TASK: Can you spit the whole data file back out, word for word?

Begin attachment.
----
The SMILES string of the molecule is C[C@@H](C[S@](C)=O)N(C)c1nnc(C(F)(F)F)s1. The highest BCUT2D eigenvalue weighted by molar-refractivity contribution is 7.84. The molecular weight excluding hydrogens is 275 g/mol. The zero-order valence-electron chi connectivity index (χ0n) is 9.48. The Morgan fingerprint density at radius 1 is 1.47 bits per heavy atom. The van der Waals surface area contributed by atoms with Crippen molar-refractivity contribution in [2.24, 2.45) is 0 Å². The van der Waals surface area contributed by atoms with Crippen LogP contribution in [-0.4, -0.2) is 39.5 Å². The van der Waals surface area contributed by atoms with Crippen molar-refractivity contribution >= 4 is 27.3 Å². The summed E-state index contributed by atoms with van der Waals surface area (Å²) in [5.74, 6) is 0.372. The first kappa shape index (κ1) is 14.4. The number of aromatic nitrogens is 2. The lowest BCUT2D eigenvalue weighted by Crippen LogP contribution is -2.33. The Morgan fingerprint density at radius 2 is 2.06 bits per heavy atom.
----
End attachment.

The SMILES string of the molecule is C[C@@H](C[S@](C)=O)N(C)c1nnc(C(F)(F)F)s1. The highest BCUT2D eigenvalue weighted by molar-refractivity contribution is 7.84. The molecular weight excluding hydrogens is 275 g/mol. The zero-order valence-electron chi connectivity index (χ0n) is 9.48. The Morgan fingerprint density at radius 1 is 1.47 bits per heavy atom. The van der Waals surface area contributed by atoms with Crippen molar-refractivity contribution in [2.24, 2.45) is 0 Å². The van der Waals surface area contributed by atoms with Crippen LogP contribution in [-0.4, -0.2) is 39.5 Å². The van der Waals surface area contributed by atoms with Crippen molar-refractivity contribution >= 4 is 27.3 Å². The summed E-state index contributed by atoms with van der Waals surface area (Å²) in [5.74, 6) is 0.372. The first kappa shape index (κ1) is 14.4. The number of aromatic nitrogens is 2. The lowest BCUT2D eigenvalue weighted by Crippen LogP contribution is -2.33. The Morgan fingerprint density at radius 2 is 2.06 bits per heavy atom.